web analytics

Unedifying

Written By: - Date published: 9:44 am, June 19th, 2009 - 28 comments
Categories: education, maori party - Tags:

The Herald reports Pita Sharples has backed down on his demand to ‘open’ the universities to Maori. Now he says:

“he wants Maori to have free access to universities but only if they pass a course showing they have reached required standards.”

We already have that, Pita. Just get whatever they call UE these days at school or pass a bridging course at uni and in you go.

In fact, you can even get in if you fail a bridging course sometimes but 90% of people who do that fail because they’re either just not up to it or unable to give uni study the concentration it needs. So, you’re not actually calling for any change, are you Pita?

Yeah, not enough people from poor backgrounds, disproportionally Maori, get to uni. But the solution isn’t to make getting into uni easier. That’s just setting more people up to fail and leave with nothing more than student loans. And the solution to that certainly isn’t to make getting degrees easier, they’re already too easy.

The resource has to be put into early childhood education – to get the building blocks right – and into continuing literacy and numeracy education for those who didn’t get a good education when they were young. That’s where Sharples should be concerntrating his efforts.

A pity that Sharples has no credibility on education any more after the government he is part of slashed funding for early childhood and adult education in the Budget.
-Marty G

28 comments on “Unedifying”

  1. the sprout 1

    oh well, at least he was seen acting in the interests of his constituency for one day.

  2. Merlin 2

    Ooh. exciting new error message that time guys – was it pirate ghosts or Niblet?

  3. Bill 3

    Marty, all the literacy and numeracy skills in the world count for nought if University is simply unaffordable.

    The days of university being the preserve of kids from fairly well off families have returned.

    A percentage of Maori, working class kids, PI kids and so on are excluded on purely financial grounds.

    A lesser, but important second hurdle is that education caters to middle class kids better than others because education is built around middle class pre-conceptions and mores.

    Success, as Zappa put it in relation to Africans in the US involved them trading in their dashiki for some tight ass jeans….assimilating to the dominant culture at the expense of your own history/ dignity.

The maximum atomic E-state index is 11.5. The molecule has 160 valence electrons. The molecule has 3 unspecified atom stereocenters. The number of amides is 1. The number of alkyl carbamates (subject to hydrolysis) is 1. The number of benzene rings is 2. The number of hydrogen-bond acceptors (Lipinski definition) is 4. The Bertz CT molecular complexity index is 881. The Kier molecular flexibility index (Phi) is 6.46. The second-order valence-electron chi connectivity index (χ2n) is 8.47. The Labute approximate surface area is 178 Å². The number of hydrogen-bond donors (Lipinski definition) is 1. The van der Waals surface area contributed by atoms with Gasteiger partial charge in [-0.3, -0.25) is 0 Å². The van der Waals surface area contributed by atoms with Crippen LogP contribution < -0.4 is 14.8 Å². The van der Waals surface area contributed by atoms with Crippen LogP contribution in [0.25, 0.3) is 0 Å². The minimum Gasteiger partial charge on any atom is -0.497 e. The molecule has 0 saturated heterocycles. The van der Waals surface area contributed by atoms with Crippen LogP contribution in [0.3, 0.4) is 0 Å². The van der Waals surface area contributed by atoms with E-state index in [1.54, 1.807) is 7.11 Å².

• gingercrush 3.1

      The days of university being the preserve of kids from fairly well off families have returned.

      You haven’t stepped foot on a university for years have you. Its far easier to afford University today than it was even six years ago. Allowances are easier to get. Loans don’t get interest charged anymore if you stay in New Zealand.

      • Pascal's bookie 3.1.1

        “You haven’t stepped foot on a university for years have you”

        Now there’s an image. Secret agenda! Secret Agenda!! 🙂

      • Bill 3.1.2

        Yes GC.

        Had two stints at uni. Qualified for the allowance both times. Poverty drove me out on both occasions.

        The difference in the Uni culture between my first stint and the second was quite remarkable. Students from middle class backgrounds and students from overseas dominated the student population.

        The demographic change had a marked effect on student culture. ( A detrimental one in my opinion.)

        • gingercrush 3.1.2.1

          Well I don’t see it. My uni days of 2004-2008 saw many lower and low-middle class students. Certainly not your rich students as you put it. Indeed for the vast majority of students they require an allowance or at the least are dependent on a student loan.

          Your rant that university can only be for middle and upper income people is simply absurd. Your idea that these students aren’t having part-time jobs and aren’t dependent on government support is even more absurd.

          You then attack the education standards. Yet surely that do would do even more harm for lower income students. Just because you couldn’t make it in university doesn’t mean others could. Sometimes you have to make sacrifices. You clearly weren’t prepared to that. Instead, you go on a pathetic tangent and attack so-called rich students.

          • Bill 3.1.2.1.1

            “You then attack the education standards. Yet surely that do would do even more harm for lower income students.”

            ‘Cause poor people are thick? Apart from that reading as though you’re having an apoplectic fit, way to go gc!

  4. Merlin 4